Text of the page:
‘As Australia’s premier independent research organisation, ACER is pleased to have undertaken Evidence for Learning’s first Impact Evaluation. We know that building an evidence-base is critical to identifying what really works in education. Working closely with the South Australia Department for Education to conduct this rigorous randomised controlled trial, ACER has contributed reliable and useful evidence about teacher professional learning and factors that support improved student learning outcomes in mathematics.’
Ken Lountain, Executive Leader, Strategic Design at the South Australia Department for Education said:
‘While we were pretty sure we had a good quality program in Thinking Maths, we didn’t have significant, measurable evidence of the extent to which the program was helping teachers to improve their practice. This evaluation has provided independent evidence, both of the quality of the program and of its positive effects on teaching practice and student achievement. It is also helping us to identify the refinements we need to make to the current program and to think about whether some elements of Thinking Maths might add value to other initiatives. Evaluations of this rigour enable us, and other education systems, to tailor programs to ensure the best possible outcomes for students.’
The full findings are available.
Evidence for Learning
Evidence for Learning is a not-for-profit organisation that shares the best quality evidence on what works in classrooms with teachers and education decision makers across Australia. Evidence for Learning is incubated by Social Ventures Australia (SVA) with the support of the Commonwealth Bank of Australia and the Education Endowment Foundation (UK) as founding partners.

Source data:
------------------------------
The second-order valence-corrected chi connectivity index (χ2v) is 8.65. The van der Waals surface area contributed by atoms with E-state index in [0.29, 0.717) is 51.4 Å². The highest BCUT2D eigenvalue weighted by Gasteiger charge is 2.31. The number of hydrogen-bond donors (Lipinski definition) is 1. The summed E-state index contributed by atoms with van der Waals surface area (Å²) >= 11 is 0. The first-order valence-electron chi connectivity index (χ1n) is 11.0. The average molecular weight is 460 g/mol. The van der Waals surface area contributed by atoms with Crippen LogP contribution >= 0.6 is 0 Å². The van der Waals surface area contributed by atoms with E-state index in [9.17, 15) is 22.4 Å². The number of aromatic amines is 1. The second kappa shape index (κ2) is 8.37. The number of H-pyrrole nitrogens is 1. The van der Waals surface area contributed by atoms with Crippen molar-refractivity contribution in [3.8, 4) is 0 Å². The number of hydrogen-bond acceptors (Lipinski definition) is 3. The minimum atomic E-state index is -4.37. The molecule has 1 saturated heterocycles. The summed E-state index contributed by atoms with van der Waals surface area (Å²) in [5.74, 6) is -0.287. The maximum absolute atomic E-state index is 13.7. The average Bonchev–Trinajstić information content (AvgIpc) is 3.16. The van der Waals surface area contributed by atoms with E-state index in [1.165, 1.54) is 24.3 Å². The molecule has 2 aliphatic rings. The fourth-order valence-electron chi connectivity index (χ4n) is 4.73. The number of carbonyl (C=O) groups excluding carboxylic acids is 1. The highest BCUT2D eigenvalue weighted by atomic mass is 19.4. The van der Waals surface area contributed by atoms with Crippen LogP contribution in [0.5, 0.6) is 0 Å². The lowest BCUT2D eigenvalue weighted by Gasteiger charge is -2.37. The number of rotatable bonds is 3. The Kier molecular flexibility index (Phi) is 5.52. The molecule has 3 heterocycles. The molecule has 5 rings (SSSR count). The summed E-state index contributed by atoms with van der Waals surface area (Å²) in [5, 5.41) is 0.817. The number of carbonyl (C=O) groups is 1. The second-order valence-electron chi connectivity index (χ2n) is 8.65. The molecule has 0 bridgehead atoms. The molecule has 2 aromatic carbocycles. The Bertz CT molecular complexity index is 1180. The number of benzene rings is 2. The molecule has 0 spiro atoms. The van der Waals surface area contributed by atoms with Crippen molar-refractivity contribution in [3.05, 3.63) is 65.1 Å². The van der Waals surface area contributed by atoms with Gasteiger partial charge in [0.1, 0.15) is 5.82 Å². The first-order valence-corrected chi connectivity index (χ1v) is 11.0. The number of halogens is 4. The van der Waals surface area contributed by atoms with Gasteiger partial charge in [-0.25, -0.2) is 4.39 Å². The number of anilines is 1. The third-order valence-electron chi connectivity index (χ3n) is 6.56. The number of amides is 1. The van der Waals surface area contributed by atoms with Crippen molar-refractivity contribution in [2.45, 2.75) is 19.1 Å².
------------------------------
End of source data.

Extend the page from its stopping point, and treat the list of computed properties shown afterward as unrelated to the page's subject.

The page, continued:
The Learning Impact Fund generates new evidence of ‘what works and why’. It's building an Australian evidence base for education. We identify, fund and evaluate programs to test their impact in improving the learning outcomes of children in Australia. These are rigorous independent evaluations.
Thinking Maths is developed by the South Australia Department for Education. This is an independent evaluation of the Thinking Maths program, commissioned by Evidence for Learning and evaluated by the Australian Council for Educational Research (ACER).
About the Australian Council for Educational Research (ACER)
ACER is one of the world’s leading educational research centres. As an international, independent, non-profit, non-government organisation, ACER undertakes commissioned research and development and develops and distributes a wide range of products and services. Any surplus generated through its work is invested in further research and development.
About the South Australia Department for Education
South Australia Department for Education (the Department) aims to achieve quality learning and wellbeing outcomes for children and young people.
The department manages South Australia’s public education system, with the goal of delivering worldclass primary and secondary education in all areas of the curriculum.
We also work closely with families to ensure our most vulnerable children and young people are supported and protected so they can grow up to be their best.